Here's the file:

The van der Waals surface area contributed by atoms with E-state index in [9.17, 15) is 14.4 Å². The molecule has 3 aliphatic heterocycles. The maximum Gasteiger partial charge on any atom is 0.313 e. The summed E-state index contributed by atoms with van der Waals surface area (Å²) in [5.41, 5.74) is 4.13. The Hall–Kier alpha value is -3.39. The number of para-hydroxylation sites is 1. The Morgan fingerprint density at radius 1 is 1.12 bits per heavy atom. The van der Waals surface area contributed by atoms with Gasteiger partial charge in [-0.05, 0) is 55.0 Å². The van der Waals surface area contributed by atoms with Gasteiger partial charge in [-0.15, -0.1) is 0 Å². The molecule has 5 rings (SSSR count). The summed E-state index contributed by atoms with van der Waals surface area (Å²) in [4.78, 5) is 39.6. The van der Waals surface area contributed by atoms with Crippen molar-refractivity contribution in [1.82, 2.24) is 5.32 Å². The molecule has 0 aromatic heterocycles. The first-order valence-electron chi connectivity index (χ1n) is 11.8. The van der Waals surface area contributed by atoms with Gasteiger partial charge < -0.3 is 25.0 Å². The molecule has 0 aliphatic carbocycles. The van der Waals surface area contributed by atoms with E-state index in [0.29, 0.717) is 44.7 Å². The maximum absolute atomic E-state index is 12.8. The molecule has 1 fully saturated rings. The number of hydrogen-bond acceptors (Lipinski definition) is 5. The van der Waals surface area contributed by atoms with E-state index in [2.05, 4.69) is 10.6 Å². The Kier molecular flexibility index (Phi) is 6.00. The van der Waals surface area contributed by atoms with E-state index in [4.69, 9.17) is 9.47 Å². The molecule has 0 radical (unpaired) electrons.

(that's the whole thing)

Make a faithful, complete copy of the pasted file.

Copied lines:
The van der Waals surface area contributed by atoms with E-state index in [9.17, 15) is 14.4 Å². The molecule has 3 aliphatic heterocycles. The maximum Gasteiger partial charge on any atom is 0.313 e. The summed E-state index contributed by atoms with van der Waals surface area (Å²) in [5.41, 5.74) is 4.13. The Hall–Kier alpha value is -3.39. The number of para-hydroxylation sites is 1. The Morgan fingerprint density at radius 1 is 1.12 bits per heavy atom. The van der Waals surface area contributed by atoms with Gasteiger partial charge in [-0.05, 0) is 55.0 Å². The van der Waals surface area contributed by atoms with Gasteiger partial charge in [-0.15, -0.1) is 0 Å². The molecule has 5 rings (SSSR count). The summed E-state index contributed by atoms with van der Waals surface area (Å²) in [4.78, 5) is 39.6. The van der Waals surface area contributed by atoms with Crippen molar-refractivity contribution in [1.82, 2.24) is 5.32 Å². The molecule has 0 aromatic heterocycles. The first-order valence-electron chi connectivity index (χ1n) is 11.8. The van der Waals surface area contributed by atoms with Gasteiger partial charge < -0.3 is 25.0 Å². The molecule has 0 aliphatic carbocycles. The van der Waals surface area contributed by atoms with E-state index in [0.29, 0.717) is 44.7 Å². The maximum absolute atomic E-state index is 12.8. The molecule has 1 fully saturated rings. The number of hydrogen-bond acceptors (Lipinski definition) is 5. The van der Waals surface area contributed by atoms with E-state index in [2.05, 4.69) is 10.6 Å². The Kier molecular flexibility index (Phi) is 6.00. The van der Waals surface area contributed by atoms with E-state index in [4.69, 9.17) is 9.47 Å². The molecule has 0 radical (unpaired) electrons.